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People with retinal disorders often face possible blindness.
When facing a potentially grim prognosis, patients at the Retina Institute of the Carolinas come to receive the most advanced retinal treatments in a caring environment.


 
 

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Among the disorders we treat are:

  • Retinal detachments
  • Retinal tears
  • Pediatric retinal disorders
  • Diabetic retinopathy
  • Intraocular tumors
  • Uveitis (inflammation of the eye)
  • Macular Conditions
 
 
 
Dr. Arman Farr Helps Afghan teen hit by shrapnel
By Andrew Dys, Columnist - adys@heraldonline.com
Dr. Arman Farr makes miracles every day. He is one of a few pediatric retinal specialists anywhere. But Tuesday, Farr readied to work magic in his operating theater at Carolina Surgery Center in Rock Hill on someone he never expected to see: A kid from Afghanistan hurt in a war that seems like it will never end.

“This is a special one,” Farr said. “We do a lot of trauma surgeries. Work injuries, that kind of thing. But this is a child of war.”

A 15-year-old boy lay on a bed, ready for surgery. If he weighs a hundred pounds that might be stretching it. He's barely 5 feet tall.

He said with a smile that would not cease despite all he has seen with two good eyes before one eye was mangled by hate: “My name is Nageeb Afghan. I used to have two brothers and a sister. Now, I have one brother and one sister.”

Nageeb's full first name is Najeebullah, but he likes to be called Nageeb. On Aug. 20, he was on the handlebars of a bicycle, with his 13-year-old brother Hamed pumping away on the pedals. On the way to a polling place, with adults in the family, for the historic Afghan elections.

A Taliban rocket aimed at a military convoy fell into their lives before any vote was cast. That rocket blew up Hamed. No surgery could save him. Nageeb was blown off the bicycle, with wounds to one foot and a 3-millimeter piece of shrapnel in his left eye.

A Davidson, N.C.-based humanitarian group called Solace for the Children, which helps Afghan kids get medical and dental care, stepped in. Afghan doctors did some surgery but could not give Nageeb the specialized surgery he would need to see the smile of a beautiful girl, or a sunset or the pages of a book.

“I can see light and dark,” said Nageeb of his left eye. “That's it.”

In 2009, Solace for the Children helped 34 Afghan children with medical care. Nageeb makes 35. “We try and promote peace on a foundation of health,” said Patsy Wilson, executive director of Solace for the Children.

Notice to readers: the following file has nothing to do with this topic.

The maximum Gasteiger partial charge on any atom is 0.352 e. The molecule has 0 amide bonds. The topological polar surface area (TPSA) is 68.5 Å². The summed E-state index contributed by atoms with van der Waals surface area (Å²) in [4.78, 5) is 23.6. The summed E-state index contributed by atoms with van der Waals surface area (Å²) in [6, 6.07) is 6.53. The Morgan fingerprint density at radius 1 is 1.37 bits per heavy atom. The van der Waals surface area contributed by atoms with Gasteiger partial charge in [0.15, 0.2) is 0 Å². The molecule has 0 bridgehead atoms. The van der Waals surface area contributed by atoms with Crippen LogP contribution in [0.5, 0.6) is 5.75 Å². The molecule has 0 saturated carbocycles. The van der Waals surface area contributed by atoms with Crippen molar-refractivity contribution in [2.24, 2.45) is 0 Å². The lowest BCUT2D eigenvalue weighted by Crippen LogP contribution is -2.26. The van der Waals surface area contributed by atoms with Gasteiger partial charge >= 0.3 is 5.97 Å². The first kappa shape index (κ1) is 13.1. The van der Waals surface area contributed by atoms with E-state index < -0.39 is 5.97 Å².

Farr, with the Retina Institute of the Carolinas, did not hesitate when asked by the group's directors if he would perform on Nageeb what he called a “humanitarian mission,” at the surgery center next to Piedmont Medical Center. PMC is a partner with the surgery center and helped coordinate Nageeb's care.

So in a doctor's office filled with people from Fort Mill and York getting their eyes fixed, a kid from near Kandahar, Afghanistan, lay on an operating table Tuesday in Rock Hill. He hoped for a miracle from the magic fingertips of Arman Farr.

Before being wheeled in for surgery, I asked Nageeb what he wants to be when he grows up in a country torn by war.

“I want to be a doctor, like him,” said Nageeb, pointing at Farr.

Two good eyes would help. Nageeb, a child of war, somehow smiled.

And then he was put under. General anaesthesia, knocking him out.

All that could be seen in that operating room, under the towels and blankets and blue surgical sheets, was his left eye. There were nurses and others in the room, but it seemed like the eye was alone with Farr's magic hands that hold the gift of sight.

The surgery took about an hour and a half. Farr used a powerful microscope, looking into lenses that magnified the eye, while his nimble fingers ridded the eye of blood and scar tissue. And that shrapnel that was part of the same rocket that killed Nageeb's brother.

Farr and his team put in an acrylic replacement lens in the eye — the lens is what the eye uses to focus, like the lens in a camera. The lens was 7 millimeters in diameter, built to the specifications of Nageeb's eye.

Farr used extreme care, working with precision sutures to sew the lens into place. The retina is like the film in an old-fashioned camera because it registers images that are sent to the brain, Farr said. It is similar to brain tissue. It is not like skin cells or muscles that create new tissue.

What Nageeb has for a retina is all he will ever have. Farr was alone with that retina and Nageeb's future in that room.

After the surgery, Farr came out of the operating room. He pulled down his mask. “He has a very good chance for decent vision,” Farr said. “The lens was replaced. The blood was removed. The retina was fairly healthy.”

Farr mentioned again how this was not just a patient. He talked about Nageeb's brother dying in Afghanistan. And he said he was proud to do a surgery that might change a life of a kid from across the world.

Nageeb is staying with Carole McKay, his “host mom” from the Solace group, near Statesville, N.C. He will come back today to Farr's Rock Hill office for a follow-up examination.

In a couple weeks, Farr said, Nageeb will know if this journey that started with his brother's death will end with the ability to see his family again, back in a country where his brother died underneath him on a bicycle.

Andrew Dys 803-329-4065 adys@heraldonline.com

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